Wal-Mart and the other giant retailers import 941.7 million garments a year from Bangladesh. If Wal-Mart and the other companies paid just 20 cents more per garment, this would put $188.3 million dollars directly into the pockets of the garment workers in Bangladesh. To put this into perspective: $188.3 million is nearly double total U.S. aid to Bangladesh. If the companies did the right thing, we could lift 1.8 million mostly young women garment workers out of misery, allowing them to climb into a level of poverty where their and their families most basic needs could be met. And if the European companies producing garments in Bangladesh followed suit, this would put $538.1 million into the pockets of Bangladesh's apparel workers. (Europe purchases 1.75 billion garments a year from Bangladesh.)

The vast majority of American people are enormously decent, with a deeply rooted sense of justice and fairness. Most would gladly do the right thing, if they only knew the truth and were presented with a viable option or choice. Our $11 trillion economy is the largest in the world, actually accounting for 30 percent of the global economy. We purchase 40 percent of the world's apparel exports. In fact, in the United States we purchase 16.4 billion garments a year, which means that we buy an average of 56 garments a year per person.

If Wal-Mart and the other companies refuse to pay the 20 cents more per garment, what would happen if we, the people, did? What would happen if WE paid the 20 cents? Twenty cents times 56 garments comes to just $11.20 a year. For just $11.20 each year—less than the price of a large pizza in New York—we could lift the 30 to 40 million mostly young women garment and textile workers in the developing world out of misery. It is very possible. If we have the will, we can change the world.

Many corporations like Wal-Mart want us to imagine that the global economy is like the universe—governed by unchangeable natural laws, giving us no choice but to accept the status quo".After all, we are only tiny individuals. What impact could we possibly have?

But Wal-Mart is wrong. The global economy is not like the universe, it is a human construction, created by human actions--and it can be changed for the better by human actions. The corporations want us to feel powerless and helpless in the face of a global economy which they largely control. Under this scenario, the corporations are free to drive the race to the bottom, pitting workers in the U.S. and around the world against each other, forced to compete over who will accept the lowest wages and benefits and the most miserable living and working conditions.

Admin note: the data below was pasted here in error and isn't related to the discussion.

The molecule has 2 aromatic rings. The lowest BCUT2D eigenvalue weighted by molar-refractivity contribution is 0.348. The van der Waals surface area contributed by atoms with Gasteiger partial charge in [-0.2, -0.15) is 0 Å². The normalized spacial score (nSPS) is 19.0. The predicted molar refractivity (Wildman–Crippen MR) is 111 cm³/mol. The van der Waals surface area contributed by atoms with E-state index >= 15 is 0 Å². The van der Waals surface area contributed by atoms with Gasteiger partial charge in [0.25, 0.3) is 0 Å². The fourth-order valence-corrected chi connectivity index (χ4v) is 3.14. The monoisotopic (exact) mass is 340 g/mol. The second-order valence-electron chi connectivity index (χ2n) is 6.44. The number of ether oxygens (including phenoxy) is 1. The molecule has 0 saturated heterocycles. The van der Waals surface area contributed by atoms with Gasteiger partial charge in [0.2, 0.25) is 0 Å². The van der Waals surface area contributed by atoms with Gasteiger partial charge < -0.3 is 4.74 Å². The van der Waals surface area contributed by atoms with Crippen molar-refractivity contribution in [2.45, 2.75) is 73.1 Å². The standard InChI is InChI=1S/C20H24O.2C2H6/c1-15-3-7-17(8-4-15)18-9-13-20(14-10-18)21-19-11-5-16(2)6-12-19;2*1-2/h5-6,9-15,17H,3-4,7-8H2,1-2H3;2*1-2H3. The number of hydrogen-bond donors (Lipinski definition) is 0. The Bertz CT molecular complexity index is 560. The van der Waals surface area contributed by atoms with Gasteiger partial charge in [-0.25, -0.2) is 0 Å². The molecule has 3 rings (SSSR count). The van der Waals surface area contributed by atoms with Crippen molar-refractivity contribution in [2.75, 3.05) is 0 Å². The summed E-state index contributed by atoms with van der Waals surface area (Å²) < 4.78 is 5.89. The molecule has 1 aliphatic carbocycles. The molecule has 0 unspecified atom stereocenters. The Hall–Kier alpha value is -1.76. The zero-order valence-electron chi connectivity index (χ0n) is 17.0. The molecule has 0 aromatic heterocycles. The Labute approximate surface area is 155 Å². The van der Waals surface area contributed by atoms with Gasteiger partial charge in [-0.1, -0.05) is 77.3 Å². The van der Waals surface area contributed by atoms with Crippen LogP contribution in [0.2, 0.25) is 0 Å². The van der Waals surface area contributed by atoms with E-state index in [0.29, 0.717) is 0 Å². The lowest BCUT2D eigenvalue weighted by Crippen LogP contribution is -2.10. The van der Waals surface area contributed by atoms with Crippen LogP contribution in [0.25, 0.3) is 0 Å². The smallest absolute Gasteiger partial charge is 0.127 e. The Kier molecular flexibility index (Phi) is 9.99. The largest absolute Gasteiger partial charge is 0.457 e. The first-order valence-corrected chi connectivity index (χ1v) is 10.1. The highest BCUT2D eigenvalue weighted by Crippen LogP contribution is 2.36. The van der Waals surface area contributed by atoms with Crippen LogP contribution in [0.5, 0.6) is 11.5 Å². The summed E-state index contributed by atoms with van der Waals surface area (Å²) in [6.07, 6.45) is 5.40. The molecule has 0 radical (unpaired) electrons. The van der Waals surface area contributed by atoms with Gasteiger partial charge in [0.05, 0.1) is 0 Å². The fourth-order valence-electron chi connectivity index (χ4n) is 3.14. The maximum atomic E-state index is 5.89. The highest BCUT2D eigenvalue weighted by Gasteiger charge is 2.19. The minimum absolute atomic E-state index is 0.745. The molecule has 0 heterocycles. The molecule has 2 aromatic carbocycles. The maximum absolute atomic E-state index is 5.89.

It does not have to be this way. We, the people, can stop this race to the bottom, and remake our economy with a human face.

Please write Wal-Mart and insist that they pay just 20 cents more per garment to allow millions of women across the developing world who sew their clothing to climb out of misery and at least into poverty. If Wal-Mart refuses—we will find a company that will.

And please keep in touch. Remember, the squeaky wheel gets the grease. If we remain silent, nothing will change. We need to raise our voices.

Finally—Did you know that the corporations have demanded and won all sorts of laws to protect their trademarks and products? —intellectual property and copyright laws backed up by strong sanctions. So, corporate labels, trademarks, products"Nike's "swoosh", Mickey Mouse".All are legally protected by the World Trade Organization (WTO).

The companies say they need these laws to create a level playing field in the global economy, or else everything would descend into sheer chaos.

However, when we ask Wal-Mart and the other companies, "Can't we also protect the rights of the 16-year-old girl in Bangladesh who sews your garment?," they respond, "No. That would be an impediment to free trade." So the trademark, the label, the product are all protected. But not the 16-year-old worker to made it. The companies won't allow it.

This is morally and ethically wrong. And we do not have to let things stay this way. We can demand laws to protect human, women's and workers' rights in the global economy—laws at least a strong as the legal protections now afforded corporate products, intellectual property and financial interests. Winning such protections for the workers who make the products we buy will take a massive, national grassroots campaign.

A draft of such legislation, to protect human, women's and workers rights is on our website. This campaign will be launched in about a month. It is time to hold Wal-Mart and the other corporations accountable to respect worker rights and to pay a wage sufficient to all workers and their families to live with a modicum of dignity.

How Can Wal-Mart Sell a Denim Shirt for $11.67?

Wal-Mart Whistleblower Speaks out: Working for Wal-Mart as a Monitor (June 2005)